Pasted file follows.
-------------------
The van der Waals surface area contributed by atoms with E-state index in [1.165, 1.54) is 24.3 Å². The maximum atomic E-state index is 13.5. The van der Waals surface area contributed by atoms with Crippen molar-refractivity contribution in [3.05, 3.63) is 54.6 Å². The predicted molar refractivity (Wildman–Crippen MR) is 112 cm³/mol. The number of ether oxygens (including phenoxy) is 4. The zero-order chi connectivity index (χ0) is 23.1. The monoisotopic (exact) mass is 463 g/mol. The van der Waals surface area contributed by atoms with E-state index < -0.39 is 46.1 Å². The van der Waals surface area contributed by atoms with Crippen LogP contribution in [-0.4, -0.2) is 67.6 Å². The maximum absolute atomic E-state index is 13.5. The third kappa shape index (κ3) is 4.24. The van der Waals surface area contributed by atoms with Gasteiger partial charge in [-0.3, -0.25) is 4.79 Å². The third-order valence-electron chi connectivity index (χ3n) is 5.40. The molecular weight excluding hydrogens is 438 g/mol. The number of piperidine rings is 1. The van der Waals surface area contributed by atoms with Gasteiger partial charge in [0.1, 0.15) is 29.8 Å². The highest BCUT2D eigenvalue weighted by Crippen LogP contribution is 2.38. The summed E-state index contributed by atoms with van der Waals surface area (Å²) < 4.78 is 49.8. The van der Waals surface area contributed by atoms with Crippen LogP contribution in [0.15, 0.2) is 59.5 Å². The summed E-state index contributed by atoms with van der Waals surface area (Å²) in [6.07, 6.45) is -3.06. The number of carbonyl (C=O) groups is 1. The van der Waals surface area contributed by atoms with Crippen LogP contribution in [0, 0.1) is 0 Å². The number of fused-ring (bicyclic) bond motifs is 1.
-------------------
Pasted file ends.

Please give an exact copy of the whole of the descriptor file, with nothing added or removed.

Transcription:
The van der Waals surface area contributed by atoms with E-state index in [1.165, 1.54) is 24.3 Å². The maximum atomic E-state index is 13.5. The van der Waals surface area contributed by atoms with Crippen molar-refractivity contribution in [3.05, 3.63) is 54.6 Å². The predicted molar refractivity (Wildman–Crippen MR) is 112 cm³/mol. The number of ether oxygens (including phenoxy) is 4. The zero-order chi connectivity index (χ0) is 23.1. The monoisotopic (exact) mass is 463 g/mol. The van der Waals surface area contributed by atoms with E-state index < -0.39 is 46.1 Å². The van der Waals surface area contributed by atoms with Crippen LogP contribution in [-0.4, -0.2) is 67.6 Å². The maximum absolute atomic E-state index is 13.5. The third kappa shape index (κ3) is 4.24. The van der Waals surface area contributed by atoms with Gasteiger partial charge in [-0.3, -0.25) is 4.79 Å². The third-order valence-electron chi connectivity index (χ3n) is 5.40. The molecular weight excluding hydrogens is 438 g/mol. The number of piperidine rings is 1. The van der Waals surface area contributed by atoms with Gasteiger partial charge in [0.1, 0.15) is 29.8 Å². The highest BCUT2D eigenvalue weighted by Crippen LogP contribution is 2.38. The summed E-state index contributed by atoms with van der Waals surface area (Å²) < 4.78 is 49.8. The van der Waals surface area contributed by atoms with Crippen LogP contribution in [0.15, 0.2) is 59.5 Å². The summed E-state index contributed by atoms with van der Waals surface area (Å²) in [6.07, 6.45) is -3.06. The number of carbonyl (C=O) groups is 1. The van der Waals surface area contributed by atoms with Crippen LogP contribution in [0, 0.1) is 0 Å². The number of fused-ring (bicyclic) bond motifs is 1.